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PloS one

Aromatase is a direct target of FOXL2: C134W in granulosa cell tumors via a single highly conserved binding site in the ovarian specific promoter.


PMID 21188138

Abstract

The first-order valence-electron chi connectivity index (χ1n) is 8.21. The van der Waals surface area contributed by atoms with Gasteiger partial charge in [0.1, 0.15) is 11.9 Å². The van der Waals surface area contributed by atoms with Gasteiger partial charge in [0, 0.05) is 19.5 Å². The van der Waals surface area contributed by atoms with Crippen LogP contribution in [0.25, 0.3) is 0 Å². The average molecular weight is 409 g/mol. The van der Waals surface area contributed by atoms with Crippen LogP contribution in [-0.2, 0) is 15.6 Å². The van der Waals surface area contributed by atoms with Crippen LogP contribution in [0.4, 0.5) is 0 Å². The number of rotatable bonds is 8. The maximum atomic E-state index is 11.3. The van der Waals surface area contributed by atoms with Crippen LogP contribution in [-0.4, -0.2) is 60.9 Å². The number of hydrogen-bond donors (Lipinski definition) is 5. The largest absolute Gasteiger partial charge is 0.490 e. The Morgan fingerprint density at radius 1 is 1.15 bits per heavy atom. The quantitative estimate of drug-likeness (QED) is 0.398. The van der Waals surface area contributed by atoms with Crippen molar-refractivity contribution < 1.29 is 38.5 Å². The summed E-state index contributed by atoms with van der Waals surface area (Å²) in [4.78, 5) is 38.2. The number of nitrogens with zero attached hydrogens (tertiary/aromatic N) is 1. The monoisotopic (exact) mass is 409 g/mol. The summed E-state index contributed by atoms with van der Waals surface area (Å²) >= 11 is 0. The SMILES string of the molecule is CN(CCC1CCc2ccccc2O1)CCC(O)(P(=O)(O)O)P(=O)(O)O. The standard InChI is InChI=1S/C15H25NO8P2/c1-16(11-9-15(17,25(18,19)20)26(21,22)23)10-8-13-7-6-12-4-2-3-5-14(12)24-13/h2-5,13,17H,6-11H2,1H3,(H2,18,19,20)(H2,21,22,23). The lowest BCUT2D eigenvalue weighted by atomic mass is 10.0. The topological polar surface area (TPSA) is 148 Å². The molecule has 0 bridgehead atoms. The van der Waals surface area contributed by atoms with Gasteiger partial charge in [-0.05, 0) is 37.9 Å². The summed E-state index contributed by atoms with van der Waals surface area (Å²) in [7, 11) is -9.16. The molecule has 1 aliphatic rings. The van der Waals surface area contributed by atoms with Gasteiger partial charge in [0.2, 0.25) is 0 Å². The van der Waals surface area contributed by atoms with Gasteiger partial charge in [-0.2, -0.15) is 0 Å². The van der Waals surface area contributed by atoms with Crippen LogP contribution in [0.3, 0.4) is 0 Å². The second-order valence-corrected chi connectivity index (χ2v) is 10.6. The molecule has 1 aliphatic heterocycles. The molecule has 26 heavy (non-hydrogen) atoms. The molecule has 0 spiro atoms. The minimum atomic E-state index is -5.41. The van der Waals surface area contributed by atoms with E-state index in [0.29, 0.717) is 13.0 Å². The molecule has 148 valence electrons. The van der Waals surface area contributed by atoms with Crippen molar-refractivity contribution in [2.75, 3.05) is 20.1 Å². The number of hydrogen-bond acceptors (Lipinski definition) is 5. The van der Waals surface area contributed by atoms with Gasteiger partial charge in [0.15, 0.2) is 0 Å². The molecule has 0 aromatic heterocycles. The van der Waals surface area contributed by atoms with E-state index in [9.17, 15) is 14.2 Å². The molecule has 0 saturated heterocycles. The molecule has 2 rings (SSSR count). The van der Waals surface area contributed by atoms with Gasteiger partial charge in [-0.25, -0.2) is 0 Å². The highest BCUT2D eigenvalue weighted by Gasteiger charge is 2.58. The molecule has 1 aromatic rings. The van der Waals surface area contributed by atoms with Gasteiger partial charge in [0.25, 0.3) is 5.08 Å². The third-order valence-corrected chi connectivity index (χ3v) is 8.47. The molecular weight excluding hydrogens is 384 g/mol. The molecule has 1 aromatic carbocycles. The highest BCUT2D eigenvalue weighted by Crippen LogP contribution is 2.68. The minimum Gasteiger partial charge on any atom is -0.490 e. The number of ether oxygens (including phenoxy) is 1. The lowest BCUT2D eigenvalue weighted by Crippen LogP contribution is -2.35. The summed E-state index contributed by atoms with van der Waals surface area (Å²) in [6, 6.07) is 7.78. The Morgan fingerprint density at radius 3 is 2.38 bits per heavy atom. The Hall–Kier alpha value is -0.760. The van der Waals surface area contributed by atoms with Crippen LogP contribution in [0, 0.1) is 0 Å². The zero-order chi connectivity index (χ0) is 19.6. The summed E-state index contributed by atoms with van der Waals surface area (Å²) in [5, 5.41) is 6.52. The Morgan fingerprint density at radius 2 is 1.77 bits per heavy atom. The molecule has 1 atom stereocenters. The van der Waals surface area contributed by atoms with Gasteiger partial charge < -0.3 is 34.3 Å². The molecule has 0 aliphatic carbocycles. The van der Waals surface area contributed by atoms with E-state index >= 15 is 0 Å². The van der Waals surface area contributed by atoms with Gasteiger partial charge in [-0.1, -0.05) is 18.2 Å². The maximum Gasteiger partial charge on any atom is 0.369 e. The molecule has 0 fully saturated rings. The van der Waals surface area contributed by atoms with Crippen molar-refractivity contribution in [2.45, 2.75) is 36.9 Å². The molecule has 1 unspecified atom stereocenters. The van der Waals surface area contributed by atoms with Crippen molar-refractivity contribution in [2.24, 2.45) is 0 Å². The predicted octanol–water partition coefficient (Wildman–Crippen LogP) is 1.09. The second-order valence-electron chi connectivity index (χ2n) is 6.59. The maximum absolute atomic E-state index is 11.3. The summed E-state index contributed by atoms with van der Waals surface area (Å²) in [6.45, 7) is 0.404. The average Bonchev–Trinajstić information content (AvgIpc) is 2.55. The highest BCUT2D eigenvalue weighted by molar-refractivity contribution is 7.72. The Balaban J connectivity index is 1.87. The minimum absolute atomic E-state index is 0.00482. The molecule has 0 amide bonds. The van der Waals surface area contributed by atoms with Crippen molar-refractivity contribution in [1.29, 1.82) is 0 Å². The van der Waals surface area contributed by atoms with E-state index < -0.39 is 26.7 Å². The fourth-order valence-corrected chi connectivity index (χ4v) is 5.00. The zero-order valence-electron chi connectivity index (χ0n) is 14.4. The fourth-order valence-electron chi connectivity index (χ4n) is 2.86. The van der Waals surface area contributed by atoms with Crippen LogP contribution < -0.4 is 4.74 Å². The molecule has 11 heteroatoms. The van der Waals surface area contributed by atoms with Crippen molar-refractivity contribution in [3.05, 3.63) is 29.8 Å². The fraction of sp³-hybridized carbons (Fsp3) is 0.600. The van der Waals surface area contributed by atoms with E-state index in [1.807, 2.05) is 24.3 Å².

Granulosa cell tumors (GCT) of the ovary often express aromatase and synthesize estrogen, which in turn may influence their progression. Recently a specific point mutation (C134W) in the FOXL2 protein was identified in >94% of adult-type GCT and it is likely to contribute to their development. A number of genes are known to be regulated by FOXL2, including aromatase/CYP19A1, but it is unclear which are direct targets and whether the C134W mutation alters their regulation. Recently, it has been reported that FOXL2 forms a complex with steroidogenic factor 1 (SF-1) which is a known regulator of aromatase in granulosa cells. In this work, the human GCT-derived cell lines KGN and COV434 were heterozygous and wildtype for the FOXL2:C134W mutation, respectively. KGN had abundant FOXL2 mRNA expression but it was not expressed in COV434. Expression of exogenous FOXL2:C134W in COV434 cells induced higher expression of a luciferase reporter for the ovarian specific aromatase promoter, promoter II (PII) (-516bp) than expression of wildtype FOXL2, but did not alter induction of a similar reporter for the steroidogenic acute regulatory protein (StAR) promoter (-1300bp). Co-immunoprecipitation confirmed that FOXL2 bound SF-1 and that it also bound its homologue, liver receptor homologue 1 (LRH-1), however, the C134W mutation did not alter these interactions or induce a selective binding of the proteins. A highly conserved putative binding site for FOXL2 was identified in PII. FOXL2 was demonstrated to bind the site by electrophoretic mobility shift assays (EMSA) and site-directed mutagenesis of this element blocked its differential induction by wildtype FOXL2 and FOXL2:C134W. These findings suggest that aromatase is a direct target of FOXL2:C134W in adult-type GCT via a single distinctive and highly conserved binding site in PII and therefore provide insight into the pathogenic mechanism of this mutation.